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Another Looks at CIOs and Carrier Ethernet

August 26, 2011
By Erin Harrison, Executive Editor, Strategic Initiatives

With CIOs increasingly focused on communications and knowledge management tools, such as mobility and collaboration, Carrier Ethernet is helping businesses to improve these technologies.

Carrier Ethernet is a ubiquitous, standardized service that can be delivered not only over traditional (native) Ethernet-based networks but also over other transport technologies, such as native Ethernet sources, MPLS-based Layer 2 VPNs, IEEE (News - Alert) 802.1ad Provider Bridges and Ethernet over SONET.

Last week, TMCnet reported on a recent demonstration by RAD Data Communications (News - Alert) which outlines several benefits of Carrier Ethernet for CIOs. RAD also outlined what kind of service levels and SLAs CIOs should expect, such as specific definitions of service levels and guarantees for key performance indicators. This week, TMCnet is following up.

A business-grade SLA for Carrier Ethernet services will typically include the following:

connection rates; class of service (CoS) levels definition and traffic priority settings; bandwidth commitments per CoS; Quality of Service (QoS) KPI (Key Performance Indicators) guarantees; monitoring and reporting; service and support hours, response and repair times; restrictions; and credits/SLA violation remedies.

In addition, businesses should choose a service provider that can provide performance reports with different reporting options.

According to RAD Data Communications (News - Alert), service providers can now implement the following capabilities in their networks:

-          Traffic and bandwidth management for multilevel QoS;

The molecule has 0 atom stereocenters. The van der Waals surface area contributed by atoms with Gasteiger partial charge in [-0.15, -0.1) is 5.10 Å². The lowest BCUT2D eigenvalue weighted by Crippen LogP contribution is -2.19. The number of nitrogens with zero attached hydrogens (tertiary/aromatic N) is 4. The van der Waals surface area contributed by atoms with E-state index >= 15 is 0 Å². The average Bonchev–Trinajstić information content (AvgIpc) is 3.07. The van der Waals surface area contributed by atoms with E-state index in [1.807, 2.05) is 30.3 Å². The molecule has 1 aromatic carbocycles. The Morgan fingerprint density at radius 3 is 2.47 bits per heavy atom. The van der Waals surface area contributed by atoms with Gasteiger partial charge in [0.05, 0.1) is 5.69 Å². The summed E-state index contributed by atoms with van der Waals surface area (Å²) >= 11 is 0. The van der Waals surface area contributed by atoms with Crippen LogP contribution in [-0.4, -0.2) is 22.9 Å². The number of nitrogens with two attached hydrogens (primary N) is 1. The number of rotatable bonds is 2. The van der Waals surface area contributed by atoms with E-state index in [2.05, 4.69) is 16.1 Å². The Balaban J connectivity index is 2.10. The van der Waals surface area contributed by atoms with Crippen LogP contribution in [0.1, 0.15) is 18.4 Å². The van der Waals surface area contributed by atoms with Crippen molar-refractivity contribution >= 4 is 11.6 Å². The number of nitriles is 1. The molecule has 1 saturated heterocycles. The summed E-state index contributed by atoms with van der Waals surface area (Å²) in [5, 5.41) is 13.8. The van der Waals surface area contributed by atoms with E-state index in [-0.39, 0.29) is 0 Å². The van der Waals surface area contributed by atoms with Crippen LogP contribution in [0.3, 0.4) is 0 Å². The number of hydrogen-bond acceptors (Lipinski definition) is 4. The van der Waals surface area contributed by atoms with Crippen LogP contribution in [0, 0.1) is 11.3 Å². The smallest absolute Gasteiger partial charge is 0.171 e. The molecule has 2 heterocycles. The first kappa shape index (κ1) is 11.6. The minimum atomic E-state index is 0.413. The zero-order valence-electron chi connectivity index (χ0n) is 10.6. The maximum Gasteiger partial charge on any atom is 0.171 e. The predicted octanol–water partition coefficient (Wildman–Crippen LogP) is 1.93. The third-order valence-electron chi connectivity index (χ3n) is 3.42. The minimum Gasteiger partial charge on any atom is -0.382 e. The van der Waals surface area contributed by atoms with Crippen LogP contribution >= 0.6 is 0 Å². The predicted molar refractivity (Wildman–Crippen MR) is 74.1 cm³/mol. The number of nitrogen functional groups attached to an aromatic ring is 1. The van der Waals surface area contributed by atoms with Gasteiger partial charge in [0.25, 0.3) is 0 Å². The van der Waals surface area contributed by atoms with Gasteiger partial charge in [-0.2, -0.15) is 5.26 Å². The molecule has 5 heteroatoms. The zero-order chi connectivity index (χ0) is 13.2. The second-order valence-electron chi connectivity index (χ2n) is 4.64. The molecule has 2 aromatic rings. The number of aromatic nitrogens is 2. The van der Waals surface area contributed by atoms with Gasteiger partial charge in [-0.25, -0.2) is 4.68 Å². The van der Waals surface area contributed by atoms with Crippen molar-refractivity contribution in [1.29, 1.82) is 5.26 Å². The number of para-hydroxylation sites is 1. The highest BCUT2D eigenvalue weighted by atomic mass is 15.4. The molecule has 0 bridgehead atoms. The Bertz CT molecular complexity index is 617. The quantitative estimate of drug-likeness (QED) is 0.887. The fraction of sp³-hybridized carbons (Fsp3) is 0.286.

-          Performance monitoring and reporting;

-          Fault detection and repair; and

-          Resiliency and protection.

In order for these attributes to be effective, they need to be implemented at the service hand-off point, i.e., in the service provider’s CPE (also called Ethernet demarcation) installed at customer premises, according to RAD. Business-grade services require smart Ethernet demarcation devices to be installed at customer premises.

Most service providers are adding various Carrier Ethernet “flavors” to their WAN service offerings, according to RAD’s report. Knowing what options are available and then choosing the best Carrier Ethernet services can help CIOs lower costs and greatly improve efficiencies.

Want to learn more about the latest in communications and technology? Then be sure to attend ITEXPO West 2011, taking place Sept. 13-15, 2011, in Austin, Texas. ITEXPO (News - Alert) offers an educational program to help corporate decision makers select the right IP-based voice, video, fax and unified communications solutions to improve their operations. It's also where service providers learn how to profitably roll out the services their subscribers are clamoring for – and where resellers can learn about new growth opportunities. To register, click here.

Erin Harrison is Executive Editor, Strategic Initiatives, for TMC, where she oversees the company's strategic editorial initiatives, including the launch of several new print and online initiatives. She plays an active role in the print publications and TMCnet, covering IP communications, information technology and other related topics. To read more of Erin's articles, please visit her columnist page.

Edited by Carrie Schmelkin
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